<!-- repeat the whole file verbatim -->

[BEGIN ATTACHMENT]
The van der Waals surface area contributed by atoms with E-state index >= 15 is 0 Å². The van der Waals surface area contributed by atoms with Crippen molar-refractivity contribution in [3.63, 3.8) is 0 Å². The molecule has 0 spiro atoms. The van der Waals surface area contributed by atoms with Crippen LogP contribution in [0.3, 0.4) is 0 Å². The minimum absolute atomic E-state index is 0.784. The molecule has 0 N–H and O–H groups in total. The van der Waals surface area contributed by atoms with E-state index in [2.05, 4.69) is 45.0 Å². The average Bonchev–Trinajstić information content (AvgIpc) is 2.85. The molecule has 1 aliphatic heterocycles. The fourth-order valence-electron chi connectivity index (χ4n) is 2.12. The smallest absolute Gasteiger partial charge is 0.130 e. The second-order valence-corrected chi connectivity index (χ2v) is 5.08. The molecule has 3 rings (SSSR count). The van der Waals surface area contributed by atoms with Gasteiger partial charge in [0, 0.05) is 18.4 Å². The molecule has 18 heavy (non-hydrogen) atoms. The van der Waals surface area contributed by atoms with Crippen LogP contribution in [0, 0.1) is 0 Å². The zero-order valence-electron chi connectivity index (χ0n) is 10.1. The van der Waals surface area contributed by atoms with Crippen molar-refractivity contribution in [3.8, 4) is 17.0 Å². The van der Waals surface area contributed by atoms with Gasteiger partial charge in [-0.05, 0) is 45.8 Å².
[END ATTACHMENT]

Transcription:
The van der Waals surface area contributed by atoms with E-state index >= 15 is 0 Å². The van der Waals surface area contributed by atoms with Crippen molar-refractivity contribution in [3.63, 3.8) is 0 Å². The molecule has 0 spiro atoms. The van der Waals surface area contributed by atoms with Crippen LogP contribution in [0.3, 0.4) is 0 Å². The minimum absolute atomic E-state index is 0.784. The molecule has 0 N–H and O–H groups in total. The van der Waals surface area contributed by atoms with E-state index in [2.05, 4.69) is 45.0 Å². The average Bonchev–Trinajstić information content (AvgIpc) is 2.85. The molecule has 1 aliphatic heterocycles. The fourth-order valence-electron chi connectivity index (χ4n) is 2.12. The smallest absolute Gasteiger partial charge is 0.130 e. The second-order valence-corrected chi connectivity index (χ2v) is 5.08. The molecule has 3 rings (SSSR count). The van der Waals surface area contributed by atoms with Gasteiger partial charge in [0, 0.05) is 18.4 Å². The molecule has 18 heavy (non-hydrogen) atoms. The van der Waals surface area contributed by atoms with Crippen LogP contribution in [0, 0.1) is 0 Å². The zero-order valence-electron chi connectivity index (χ0n) is 10.1. The van der Waals surface area contributed by atoms with Crippen molar-refractivity contribution in [3.8, 4) is 17.0 Å². The van der Waals surface area contributed by atoms with Gasteiger partial charge in [-0.05, 0) is 45.8 Å².